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Question

Complete the table shown below by inserting the time taken for each of the following RAID

systems and file

access requests. Each RAID system is to contain four disks worth of data (that is

data relating to the database). This means that each system will consist of at least four disks and,

in some cases, one or more additional disks containing redundant data. Note that this question

contains a fair amount of information, please read it carefully.


RAID Systems

▪ RAID 0

▪ RAID 1+0

▪ RAID 4

▪ RAID 5


Striping

▪ For RAID 0, RAID 1+0 and RAID 4 blocks of the file are striped in a round robin fashion across

the data disks starting with disk 0

o disk 0 - block 0 contains block 0 of the file

o disk 1 - block 0 contains block 1 of the file

o disk 2 - block 0 contains block 2 of the file

o ...

▪ For RAID 5 blocks of the file are striped in a round robin fashion across the system except that,

for each set of same numbered blocks in the system's disks, one disk contains parity data.

The parity data is also distributed across the disks in a round robin fashion starting with disk

0

o disk 0 - block 0 contains parity data

o disk 1 - block 0 contains block 0 of the file

o disk 2 - block 0 contains block 1 of the file

o ...


Requests

Requests are specified as blocks of a file (whose first block is block 0) that is striped across the

RAID systems.

▪ Read blocks 0 to 15

▪ Read blocks 1, 4, 10 and 15

▪ Read blocks 0, 6, 10 and 18

▪ Write blocks 0 to 15

▪ Write blocks 1, 4, 10 and 15

▪ Write blocks 0, 6, 10 and 18


▪ All writes must read the data before writing it except for writes to redundant data which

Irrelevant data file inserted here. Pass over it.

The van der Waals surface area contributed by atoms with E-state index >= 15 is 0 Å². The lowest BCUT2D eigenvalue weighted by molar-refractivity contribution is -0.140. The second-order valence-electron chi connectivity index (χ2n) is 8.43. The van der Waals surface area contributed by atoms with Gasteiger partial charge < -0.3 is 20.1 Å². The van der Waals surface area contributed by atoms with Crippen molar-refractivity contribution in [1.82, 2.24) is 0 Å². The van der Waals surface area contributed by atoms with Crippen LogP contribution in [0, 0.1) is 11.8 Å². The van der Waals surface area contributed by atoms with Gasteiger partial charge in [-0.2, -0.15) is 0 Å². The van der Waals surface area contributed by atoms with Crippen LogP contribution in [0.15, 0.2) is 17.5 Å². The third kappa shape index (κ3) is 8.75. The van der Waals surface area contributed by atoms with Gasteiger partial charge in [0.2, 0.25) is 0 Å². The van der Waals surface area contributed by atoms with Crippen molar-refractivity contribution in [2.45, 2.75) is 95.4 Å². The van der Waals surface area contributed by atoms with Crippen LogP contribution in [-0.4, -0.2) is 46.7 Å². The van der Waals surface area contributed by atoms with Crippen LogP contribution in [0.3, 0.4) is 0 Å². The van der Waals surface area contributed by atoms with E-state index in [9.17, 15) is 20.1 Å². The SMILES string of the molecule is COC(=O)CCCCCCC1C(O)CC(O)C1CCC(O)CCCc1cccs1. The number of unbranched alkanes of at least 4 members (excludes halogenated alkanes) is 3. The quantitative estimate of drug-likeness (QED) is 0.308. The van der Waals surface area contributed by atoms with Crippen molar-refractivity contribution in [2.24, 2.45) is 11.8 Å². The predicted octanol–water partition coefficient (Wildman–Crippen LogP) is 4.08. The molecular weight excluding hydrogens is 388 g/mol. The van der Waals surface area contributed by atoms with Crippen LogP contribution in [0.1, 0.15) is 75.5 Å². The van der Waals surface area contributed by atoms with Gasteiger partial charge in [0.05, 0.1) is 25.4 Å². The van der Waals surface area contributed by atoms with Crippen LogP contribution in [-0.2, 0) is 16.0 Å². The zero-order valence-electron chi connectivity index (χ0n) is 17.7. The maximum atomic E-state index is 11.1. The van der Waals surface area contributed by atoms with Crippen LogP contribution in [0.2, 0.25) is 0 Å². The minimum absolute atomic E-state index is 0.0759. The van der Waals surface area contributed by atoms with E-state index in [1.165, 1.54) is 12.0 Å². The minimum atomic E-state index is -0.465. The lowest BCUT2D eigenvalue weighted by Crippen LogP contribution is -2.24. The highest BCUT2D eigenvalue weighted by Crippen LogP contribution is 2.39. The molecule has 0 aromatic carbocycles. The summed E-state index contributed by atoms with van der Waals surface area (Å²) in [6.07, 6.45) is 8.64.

should only read data when necessary (that is, necessary to allow for the greatest amount of

parallelism).

Metrics


▪ Your answer should specify time as a fraction of the time that a single disk would take to

perform the same request. For example, a four data disk RAID 0 system can read blocks 0 to

15 of the file four times as fast as a single disk so write ¼ in the appropriate place in the table.


▪ Assume that it takes the same time to read/write any block, regardless of its position on

the disk, such that time is to be measured in units of disk reads or writes. The components of

those reads or writes (i.e. seek time, rotational delay and transfer time) should not be

considered. To elaborate the previous example of reading blocks 0 to 15, a single disk would

require 16 reads. The equivalent RAID 0 system would require 4 parallel reads of a sequence

of 4 blocks each and would therefore require ¼ of the time as the single disk.


▪ The cost is to be specified as a multiple of the cost of a single disk, and only considers the

number of disks required for the RAID system (not the RAID controller). For example, a four

data disk RAID 0 requires four disks and is therefore four times the cost of a single disk so

write 4 in the appropriate place in the table.


▪ When assessing the time taken to perform writes your answer should comply with the

following rule: data disks may not be written to at the same time as check disks. This means

that for writes no check disk should be written to during the write of any data disk though

data disks may be written to in parallel with other data disks and check disks may be written

to in parallel with other check disks. This rule does not mention reads so any read may be

performed in parallel with any read or write. RAID systems with distributed parity do not have

dedicated check disks. For such systems if a disk is writing (DB) data it is counted as a data

disk, whereas if it is writing parity (check) data it is counted as a check disk.


Table

Submit a table with the following rows and columns.


COLUMNS (4):

RAID 0, RAID 1+0, RAID 4, RAID 5


ROWS (7):

Read 0 to 15, Read 1, 4, 10 and 15, Read 0, 6, 10 and 18, Write 0 to 15, Write 1, 4, 10 and 15, Write 0, 6, 10 and 18, Cost


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